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A classic example is soil fertility: The planimetric is the field size (borders) in acres, the sampling depth (30 cm perhaps) for a volume and then several years’ sampling for trend or flux analyses (plural). All agronomists know the true measure of fertility is better defined as a four-dimension flux rather than a three-dimension state.

In the field, we learn the interconnection of systems. We learn that crop production is the result of many processes and phenomenon … and nearly all of them are dependent on what we call stochastic behavior. A stochastic system is one not bound; an example is solar radiation as a function of energy input onto a photosynthetic pigment in a green leaf.

In the field, we learn that much of what we learned in the classroom, as rote or as model, lacks the precision of expected output. Using the laws of thermodynamics, the metrics of calculus and the code of digital software, mechanism is only predictive, and we realize that historical performance, as anecdote or anecdotal, may in fact guide our future prediction, but guide only.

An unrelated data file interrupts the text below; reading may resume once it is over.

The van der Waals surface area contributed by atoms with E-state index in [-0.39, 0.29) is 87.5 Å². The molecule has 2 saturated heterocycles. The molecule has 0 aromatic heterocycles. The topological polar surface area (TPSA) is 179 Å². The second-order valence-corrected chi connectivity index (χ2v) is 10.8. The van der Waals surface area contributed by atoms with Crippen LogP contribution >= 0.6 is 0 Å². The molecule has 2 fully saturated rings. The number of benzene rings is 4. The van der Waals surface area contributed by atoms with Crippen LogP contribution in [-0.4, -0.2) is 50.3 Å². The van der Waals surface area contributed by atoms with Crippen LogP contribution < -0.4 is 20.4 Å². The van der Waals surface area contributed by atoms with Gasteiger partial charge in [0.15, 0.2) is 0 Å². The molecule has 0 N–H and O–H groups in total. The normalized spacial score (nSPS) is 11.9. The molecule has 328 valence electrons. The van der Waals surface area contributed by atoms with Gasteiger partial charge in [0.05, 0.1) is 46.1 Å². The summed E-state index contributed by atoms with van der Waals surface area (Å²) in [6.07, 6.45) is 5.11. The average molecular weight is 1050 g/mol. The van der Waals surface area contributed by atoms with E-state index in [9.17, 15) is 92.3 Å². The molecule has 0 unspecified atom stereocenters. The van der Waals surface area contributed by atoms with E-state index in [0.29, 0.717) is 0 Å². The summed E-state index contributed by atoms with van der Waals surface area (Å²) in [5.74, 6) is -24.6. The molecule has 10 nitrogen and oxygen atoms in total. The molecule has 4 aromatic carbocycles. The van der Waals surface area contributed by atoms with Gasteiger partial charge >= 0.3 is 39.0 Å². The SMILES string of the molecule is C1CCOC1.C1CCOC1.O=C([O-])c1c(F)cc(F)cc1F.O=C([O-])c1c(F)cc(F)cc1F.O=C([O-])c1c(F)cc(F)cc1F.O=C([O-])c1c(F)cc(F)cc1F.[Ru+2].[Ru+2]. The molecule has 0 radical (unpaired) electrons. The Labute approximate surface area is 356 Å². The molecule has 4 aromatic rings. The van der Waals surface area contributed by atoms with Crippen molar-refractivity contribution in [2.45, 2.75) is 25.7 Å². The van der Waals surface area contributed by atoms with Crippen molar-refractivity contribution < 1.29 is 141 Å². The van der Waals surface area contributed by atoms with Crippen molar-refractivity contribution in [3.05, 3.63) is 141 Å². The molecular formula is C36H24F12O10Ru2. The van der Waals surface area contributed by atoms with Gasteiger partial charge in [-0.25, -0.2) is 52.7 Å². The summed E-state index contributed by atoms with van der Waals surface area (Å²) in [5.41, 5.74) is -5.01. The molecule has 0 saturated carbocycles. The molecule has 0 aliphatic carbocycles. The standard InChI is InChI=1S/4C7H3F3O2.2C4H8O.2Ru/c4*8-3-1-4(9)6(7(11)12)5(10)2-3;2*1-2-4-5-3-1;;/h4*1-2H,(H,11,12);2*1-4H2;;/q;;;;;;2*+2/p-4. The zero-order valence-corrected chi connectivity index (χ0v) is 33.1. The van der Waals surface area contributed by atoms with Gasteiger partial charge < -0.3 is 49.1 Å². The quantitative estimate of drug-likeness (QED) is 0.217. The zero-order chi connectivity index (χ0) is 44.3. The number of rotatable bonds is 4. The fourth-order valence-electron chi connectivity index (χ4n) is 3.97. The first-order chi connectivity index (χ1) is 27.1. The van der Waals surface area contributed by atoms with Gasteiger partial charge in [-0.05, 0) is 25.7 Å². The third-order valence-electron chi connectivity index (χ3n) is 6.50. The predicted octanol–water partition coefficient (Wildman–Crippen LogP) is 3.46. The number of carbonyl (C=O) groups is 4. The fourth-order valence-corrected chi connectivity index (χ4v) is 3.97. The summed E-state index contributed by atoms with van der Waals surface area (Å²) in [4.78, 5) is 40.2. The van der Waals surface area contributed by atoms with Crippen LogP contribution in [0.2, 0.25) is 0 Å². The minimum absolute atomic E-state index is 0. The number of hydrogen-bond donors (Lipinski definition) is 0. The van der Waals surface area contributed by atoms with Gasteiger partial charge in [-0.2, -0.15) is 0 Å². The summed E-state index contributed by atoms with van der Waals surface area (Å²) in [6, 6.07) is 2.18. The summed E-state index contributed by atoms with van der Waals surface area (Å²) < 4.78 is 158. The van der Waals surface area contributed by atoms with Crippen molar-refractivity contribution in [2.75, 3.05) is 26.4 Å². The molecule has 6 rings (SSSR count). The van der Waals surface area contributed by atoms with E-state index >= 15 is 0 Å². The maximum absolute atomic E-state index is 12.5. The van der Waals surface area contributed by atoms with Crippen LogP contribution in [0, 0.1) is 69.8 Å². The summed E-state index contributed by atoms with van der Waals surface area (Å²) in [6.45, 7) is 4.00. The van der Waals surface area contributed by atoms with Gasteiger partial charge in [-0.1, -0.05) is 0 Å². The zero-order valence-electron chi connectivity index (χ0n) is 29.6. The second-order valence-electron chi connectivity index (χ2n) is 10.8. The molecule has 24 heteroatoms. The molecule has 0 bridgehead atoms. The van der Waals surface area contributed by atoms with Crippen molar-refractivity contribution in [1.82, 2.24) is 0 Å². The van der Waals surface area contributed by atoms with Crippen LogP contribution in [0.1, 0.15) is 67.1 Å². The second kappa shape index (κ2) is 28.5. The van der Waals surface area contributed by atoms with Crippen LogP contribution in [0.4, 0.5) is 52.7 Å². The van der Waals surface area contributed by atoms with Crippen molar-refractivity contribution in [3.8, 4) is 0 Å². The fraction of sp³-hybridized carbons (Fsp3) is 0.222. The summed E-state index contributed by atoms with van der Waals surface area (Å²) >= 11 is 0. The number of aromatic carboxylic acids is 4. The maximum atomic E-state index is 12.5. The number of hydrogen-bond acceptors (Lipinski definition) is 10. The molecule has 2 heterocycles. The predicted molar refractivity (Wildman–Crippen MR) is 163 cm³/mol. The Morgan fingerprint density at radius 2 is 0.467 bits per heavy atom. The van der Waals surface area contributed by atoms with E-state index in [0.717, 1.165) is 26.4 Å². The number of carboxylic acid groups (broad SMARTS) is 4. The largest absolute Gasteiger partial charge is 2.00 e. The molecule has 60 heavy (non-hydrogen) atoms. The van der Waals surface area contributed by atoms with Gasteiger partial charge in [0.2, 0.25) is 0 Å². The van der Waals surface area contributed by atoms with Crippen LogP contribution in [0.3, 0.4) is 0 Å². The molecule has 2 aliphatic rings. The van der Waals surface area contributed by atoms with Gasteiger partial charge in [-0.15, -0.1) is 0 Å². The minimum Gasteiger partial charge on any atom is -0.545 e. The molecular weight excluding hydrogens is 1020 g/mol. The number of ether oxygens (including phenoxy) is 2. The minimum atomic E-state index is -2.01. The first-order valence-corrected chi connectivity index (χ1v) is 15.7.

In the field, we return year after year, and soon decades pass. As they do, our view of the field changes. Yes, many scientists gain much respect for having honed their skill working in the field for 20 or 30 or 40 years.

Yet many of them are transformed. The transformation begins with humility. This may seem odd to you. But if we define “a good scientist” as one who gains a deeper understanding of the field, as per inductive thought and consilience, then an apt description of humility is movement toward wisdom.

In the later years of a career, the humility of a scientist is, in essence, the transformation of thought to wisdom from knowledge. What is wisdom?

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We may define it this way: The scientist knows the boundary or boundaries of his or her science. The soil physicist clearly knows boundaries of three- and four-dimensional space and time.